DOG’S TOOTH VIOLET
Erythronium dens-canis is a charmer.
With nodding blooms of mauve pink and turned up petals like a flock of pagodas.
Not permitted for WA
Large & enchantingly patterned flowers
Erythronium dens-canis has perhaps the largest blooms of all the enchanting Erythronium family.
Plus the throat of each flower is fetchingly marked with cinnamon brown and yellow chevrons.
And the leaves are also handsomely marbled with cinnamon and green patterns.
Breathtaking in shade gardens
Fortunately, Erythronium dens-canis is also perhaps the fastest to multiply.
So it will colonize a shaded area with offsets as well as self-seed.
So making a breath taking sight in early spring each year, and getting better all the time.
Then helpfully, flowers and foliage disappear away cleanly at the end of spring.
As the Erythroniums go into their summer dormancy.
So you don’t need to worry about summer heat or water-stress, and they can be left to quietly multiply by themselves.
Erythroniums do not need to be dug, lifted or divided.
And will co-habit happily interplanted with later spring blooming perennials such as Aquilegias. Which cover the spot the Erythroniums have left vacant.
Erythronium dens-canis is a bulbous perennial.
And no prizes for guessing that it hails from Oregon in North America.
Where it grows in the dappled and filtered light under trees and shrubs, in conifer or deciduous woodlands. Sometimes in quite rocky situations, so it clearly appreciates drainage, as well as humus rich soil.
Easily pleased in the shade
Erythroniums love humus rich soil; old leaf litter; and dappled shade.
And they are not thirsty plants so do not take a lot of water.
Instead they just like a consistent moisture level and detest being water-logged or really dried out.
But are happy in a wide variety of soil types, from sandy to clay, and in a variety of soil pH, from acid to alkaline.
Plus Erythronium are not the slightest bit frost tender.
SEED SOWING ADVICE:
Best sown in a punnet in autumn or winter.
Because a period of chilling is required.
First soak the seeds in warm (not boiling) water and leave to stand overnight.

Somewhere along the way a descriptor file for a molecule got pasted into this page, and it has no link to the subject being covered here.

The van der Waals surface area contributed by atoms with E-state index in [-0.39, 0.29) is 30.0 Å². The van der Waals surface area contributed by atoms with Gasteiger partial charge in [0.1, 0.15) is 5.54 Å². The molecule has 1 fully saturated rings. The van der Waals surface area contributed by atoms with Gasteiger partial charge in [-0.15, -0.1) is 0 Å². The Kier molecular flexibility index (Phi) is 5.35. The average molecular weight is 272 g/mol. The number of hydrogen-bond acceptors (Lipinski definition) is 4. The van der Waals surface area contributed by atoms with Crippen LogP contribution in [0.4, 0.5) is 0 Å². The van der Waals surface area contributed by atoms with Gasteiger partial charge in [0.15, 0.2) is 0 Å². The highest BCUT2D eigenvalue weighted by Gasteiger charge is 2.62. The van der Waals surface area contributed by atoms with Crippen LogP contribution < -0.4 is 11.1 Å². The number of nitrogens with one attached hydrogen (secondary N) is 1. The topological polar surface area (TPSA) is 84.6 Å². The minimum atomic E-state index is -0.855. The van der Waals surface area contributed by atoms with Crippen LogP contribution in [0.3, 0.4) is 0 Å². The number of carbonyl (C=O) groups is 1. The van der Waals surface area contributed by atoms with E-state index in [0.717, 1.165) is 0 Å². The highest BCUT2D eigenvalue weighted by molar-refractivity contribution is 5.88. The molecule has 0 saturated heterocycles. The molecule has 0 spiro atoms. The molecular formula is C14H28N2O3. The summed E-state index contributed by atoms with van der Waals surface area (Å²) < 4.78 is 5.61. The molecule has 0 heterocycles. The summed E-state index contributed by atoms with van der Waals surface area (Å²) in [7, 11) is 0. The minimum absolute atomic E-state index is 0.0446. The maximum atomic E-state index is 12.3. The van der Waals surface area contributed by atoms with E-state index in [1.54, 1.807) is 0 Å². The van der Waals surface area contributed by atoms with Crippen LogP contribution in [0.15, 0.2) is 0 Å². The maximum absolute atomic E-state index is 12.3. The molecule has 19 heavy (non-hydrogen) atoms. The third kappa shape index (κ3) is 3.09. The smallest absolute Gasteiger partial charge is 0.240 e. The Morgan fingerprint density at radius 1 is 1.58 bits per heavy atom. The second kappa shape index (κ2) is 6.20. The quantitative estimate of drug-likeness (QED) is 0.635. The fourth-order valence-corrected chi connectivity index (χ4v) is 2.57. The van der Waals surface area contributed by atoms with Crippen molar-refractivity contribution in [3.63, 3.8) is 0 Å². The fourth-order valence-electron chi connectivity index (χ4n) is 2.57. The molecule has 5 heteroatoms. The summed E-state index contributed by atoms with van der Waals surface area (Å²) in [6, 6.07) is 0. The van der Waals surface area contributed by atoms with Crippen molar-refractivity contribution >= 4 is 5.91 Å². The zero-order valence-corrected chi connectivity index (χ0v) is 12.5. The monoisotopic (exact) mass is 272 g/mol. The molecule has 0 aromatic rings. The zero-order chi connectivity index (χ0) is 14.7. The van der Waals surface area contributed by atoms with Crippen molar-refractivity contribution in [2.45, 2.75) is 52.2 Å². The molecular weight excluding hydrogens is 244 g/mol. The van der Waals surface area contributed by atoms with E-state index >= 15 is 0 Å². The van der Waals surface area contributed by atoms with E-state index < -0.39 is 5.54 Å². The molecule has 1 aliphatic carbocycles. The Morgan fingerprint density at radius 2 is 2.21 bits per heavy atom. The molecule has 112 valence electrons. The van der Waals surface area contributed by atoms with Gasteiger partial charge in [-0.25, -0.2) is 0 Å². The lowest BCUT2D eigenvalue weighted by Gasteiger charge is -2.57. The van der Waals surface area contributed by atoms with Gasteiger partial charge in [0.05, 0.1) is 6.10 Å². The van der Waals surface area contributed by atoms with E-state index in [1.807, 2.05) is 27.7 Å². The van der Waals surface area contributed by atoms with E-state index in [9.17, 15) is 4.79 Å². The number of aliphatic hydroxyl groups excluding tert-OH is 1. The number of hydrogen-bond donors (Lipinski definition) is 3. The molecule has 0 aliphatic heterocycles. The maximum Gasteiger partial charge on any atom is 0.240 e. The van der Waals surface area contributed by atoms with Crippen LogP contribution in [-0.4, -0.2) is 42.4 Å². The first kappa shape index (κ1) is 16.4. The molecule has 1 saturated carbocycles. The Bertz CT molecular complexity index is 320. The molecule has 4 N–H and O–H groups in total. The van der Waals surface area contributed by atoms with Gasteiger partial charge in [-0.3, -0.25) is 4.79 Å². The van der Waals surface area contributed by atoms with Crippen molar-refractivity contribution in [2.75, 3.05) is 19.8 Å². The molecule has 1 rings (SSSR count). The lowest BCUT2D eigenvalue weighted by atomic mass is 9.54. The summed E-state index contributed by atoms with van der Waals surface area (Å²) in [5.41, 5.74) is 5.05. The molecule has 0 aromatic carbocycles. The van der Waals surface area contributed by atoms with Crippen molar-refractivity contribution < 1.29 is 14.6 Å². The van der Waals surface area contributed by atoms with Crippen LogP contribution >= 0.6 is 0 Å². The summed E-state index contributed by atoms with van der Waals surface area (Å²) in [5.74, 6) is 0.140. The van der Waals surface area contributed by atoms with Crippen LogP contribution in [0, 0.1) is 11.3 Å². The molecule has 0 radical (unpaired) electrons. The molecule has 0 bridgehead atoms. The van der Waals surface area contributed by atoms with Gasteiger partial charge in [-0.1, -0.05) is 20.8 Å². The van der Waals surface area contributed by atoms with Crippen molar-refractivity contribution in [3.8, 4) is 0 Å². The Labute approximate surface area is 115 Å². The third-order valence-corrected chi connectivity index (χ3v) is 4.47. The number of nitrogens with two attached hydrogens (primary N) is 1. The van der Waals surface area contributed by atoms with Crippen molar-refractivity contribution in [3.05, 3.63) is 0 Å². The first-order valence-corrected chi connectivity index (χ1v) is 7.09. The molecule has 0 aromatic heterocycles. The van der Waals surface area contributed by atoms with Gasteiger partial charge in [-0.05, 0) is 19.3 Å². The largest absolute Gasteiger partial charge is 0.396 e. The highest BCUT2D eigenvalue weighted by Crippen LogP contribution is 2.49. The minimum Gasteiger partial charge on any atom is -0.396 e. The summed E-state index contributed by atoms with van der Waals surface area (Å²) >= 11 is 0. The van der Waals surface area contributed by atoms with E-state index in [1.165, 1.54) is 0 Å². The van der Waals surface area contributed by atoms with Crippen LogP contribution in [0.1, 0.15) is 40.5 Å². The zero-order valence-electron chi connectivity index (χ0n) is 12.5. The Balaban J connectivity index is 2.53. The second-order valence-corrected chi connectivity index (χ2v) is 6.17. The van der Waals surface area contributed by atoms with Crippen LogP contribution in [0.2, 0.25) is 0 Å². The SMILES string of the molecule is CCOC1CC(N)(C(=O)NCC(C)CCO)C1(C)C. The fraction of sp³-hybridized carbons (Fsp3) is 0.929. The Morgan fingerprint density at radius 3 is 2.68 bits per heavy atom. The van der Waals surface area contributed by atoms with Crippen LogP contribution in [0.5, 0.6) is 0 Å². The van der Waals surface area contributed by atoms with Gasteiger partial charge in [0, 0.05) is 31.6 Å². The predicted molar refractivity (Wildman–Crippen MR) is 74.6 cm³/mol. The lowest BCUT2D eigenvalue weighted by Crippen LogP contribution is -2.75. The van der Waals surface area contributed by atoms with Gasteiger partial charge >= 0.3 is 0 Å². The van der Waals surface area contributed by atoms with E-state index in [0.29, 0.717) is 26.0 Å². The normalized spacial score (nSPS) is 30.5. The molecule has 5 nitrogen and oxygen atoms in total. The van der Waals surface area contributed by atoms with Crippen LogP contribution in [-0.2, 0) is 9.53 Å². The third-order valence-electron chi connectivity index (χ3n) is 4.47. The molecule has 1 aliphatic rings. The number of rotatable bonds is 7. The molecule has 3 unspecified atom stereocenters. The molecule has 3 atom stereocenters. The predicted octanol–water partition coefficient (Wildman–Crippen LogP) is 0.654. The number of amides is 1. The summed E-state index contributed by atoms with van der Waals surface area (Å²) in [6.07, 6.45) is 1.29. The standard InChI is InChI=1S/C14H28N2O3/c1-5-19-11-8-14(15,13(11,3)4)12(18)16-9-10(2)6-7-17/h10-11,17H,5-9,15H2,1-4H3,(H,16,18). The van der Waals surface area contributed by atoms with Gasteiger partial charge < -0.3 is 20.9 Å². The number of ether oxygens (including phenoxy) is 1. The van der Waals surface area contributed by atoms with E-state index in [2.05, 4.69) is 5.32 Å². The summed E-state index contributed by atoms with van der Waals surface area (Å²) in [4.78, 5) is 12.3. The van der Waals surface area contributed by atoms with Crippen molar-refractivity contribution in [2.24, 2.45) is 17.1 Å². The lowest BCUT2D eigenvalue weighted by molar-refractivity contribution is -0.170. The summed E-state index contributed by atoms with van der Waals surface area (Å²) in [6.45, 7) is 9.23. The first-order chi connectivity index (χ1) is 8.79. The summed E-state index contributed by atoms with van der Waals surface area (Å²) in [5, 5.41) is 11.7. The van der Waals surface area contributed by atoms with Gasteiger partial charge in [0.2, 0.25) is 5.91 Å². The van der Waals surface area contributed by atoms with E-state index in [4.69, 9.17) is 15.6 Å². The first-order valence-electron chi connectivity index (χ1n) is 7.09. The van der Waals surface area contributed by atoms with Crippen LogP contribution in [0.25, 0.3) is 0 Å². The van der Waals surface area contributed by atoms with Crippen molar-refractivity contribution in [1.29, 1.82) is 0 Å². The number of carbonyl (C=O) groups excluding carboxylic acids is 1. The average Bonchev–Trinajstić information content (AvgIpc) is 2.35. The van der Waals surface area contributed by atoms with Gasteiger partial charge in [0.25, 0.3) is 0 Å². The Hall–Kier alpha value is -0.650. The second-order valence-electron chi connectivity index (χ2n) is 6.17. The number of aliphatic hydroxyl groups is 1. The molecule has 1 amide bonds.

Then sow the seed in a punnet on good quality seed raising mix.
And barely just cover with sieved mix, sand, grit, or vermiculite.
Because light aids germination.
Thoroughly moisten the mix.
Give a winter chill
Now you can place the sown punnet outdoors in a shaded position (no direct sunlight) to receive the necessary 3 months winter chilling.
Or you can do the chilling by placing the plastic wrapped punnet in a fridge for 12 weeks.
If you are placing the sown punnet outdoors to let nature do the job – than you will need to wrap the punnet in fine wire mesh or net, to prevent birds and mice from scratching and eating.
After 12 weeks return the punnet to a well-lit, cool position.
And continue to keep moist.
Temperatures around 10C are best for rapid and optimum germination.
Then seeds sprout rapidly as the spring progresses.
Once germination has occurred, then prick the seedlings out and grow on individual seedlings in small pots until they are big enough to be planted out into the open garden.
Where they will increase their colony rapidly by both bulb offsets and self seeding
Flowers are usually produced in 3 years from seed.
Seed Count: 15 seeds per pack approx.
(We always aim to exceed the stated seed count and give a generous serve).
Click here for Nursery Open Days & Open Gardens Information
Click here to go back to Seeds Shop